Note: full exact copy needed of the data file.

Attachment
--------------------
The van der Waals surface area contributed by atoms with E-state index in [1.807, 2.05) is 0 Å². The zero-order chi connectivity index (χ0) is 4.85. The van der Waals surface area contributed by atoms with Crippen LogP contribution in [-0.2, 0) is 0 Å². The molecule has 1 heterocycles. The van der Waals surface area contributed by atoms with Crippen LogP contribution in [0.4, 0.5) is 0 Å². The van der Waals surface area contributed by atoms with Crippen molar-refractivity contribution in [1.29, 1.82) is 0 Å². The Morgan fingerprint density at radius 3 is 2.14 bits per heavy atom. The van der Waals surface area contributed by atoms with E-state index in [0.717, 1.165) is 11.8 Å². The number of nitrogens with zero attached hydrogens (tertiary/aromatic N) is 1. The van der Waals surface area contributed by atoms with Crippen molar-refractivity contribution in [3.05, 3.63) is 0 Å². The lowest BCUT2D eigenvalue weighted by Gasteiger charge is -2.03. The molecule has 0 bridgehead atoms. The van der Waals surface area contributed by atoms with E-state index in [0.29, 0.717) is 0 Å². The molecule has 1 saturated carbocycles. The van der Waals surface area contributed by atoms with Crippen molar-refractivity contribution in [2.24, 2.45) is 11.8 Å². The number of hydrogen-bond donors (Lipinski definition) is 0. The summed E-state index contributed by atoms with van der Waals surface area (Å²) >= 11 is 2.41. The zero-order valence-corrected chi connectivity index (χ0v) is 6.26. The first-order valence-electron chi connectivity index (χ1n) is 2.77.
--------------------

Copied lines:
The van der Waals surface area contributed by atoms with E-state index in [1.807, 2.05) is 0 Å². The zero-order chi connectivity index (χ0) is 4.85. The van der Waals surface area contributed by atoms with Crippen LogP contribution in [-0.2, 0) is 0 Å². The molecule has 1 heterocycles. The van der Waals surface area contributed by atoms with Crippen LogP contribution in [0.4, 0.5) is 0 Å². The van der Waals surface area contributed by atoms with Crippen molar-refractivity contribution in [1.29, 1.82) is 0 Å². The Morgan fingerprint density at radius 3 is 2.14 bits per heavy atom. The van der Waals surface area contributed by atoms with E-state index in [0.717, 1.165) is 11.8 Å². The number of nitrogens with zero attached hydrogens (tertiary/aromatic N) is 1. The van der Waals surface area contributed by atoms with Crippen molar-refractivity contribution in [3.05, 3.63) is 0 Å². The lowest BCUT2D eigenvalue weighted by Gasteiger charge is -2.03. The molecule has 0 bridgehead atoms. The van der Waals surface area contributed by atoms with E-state index in [0.29, 0.717) is 0 Å². The molecule has 1 saturated carbocycles. The van der Waals surface area contributed by atoms with Crippen molar-refractivity contribution in [2.24, 2.45) is 11.8 Å². The number of hydrogen-bond donors (Lipinski definition) is 0. The summed E-state index contributed by atoms with van der Waals surface area (Å²) >= 11 is 2.41. The zero-order valence-corrected chi connectivity index (χ0v) is 6.26. The first-order valence-electron chi connectivity index (χ1n) is 2.77.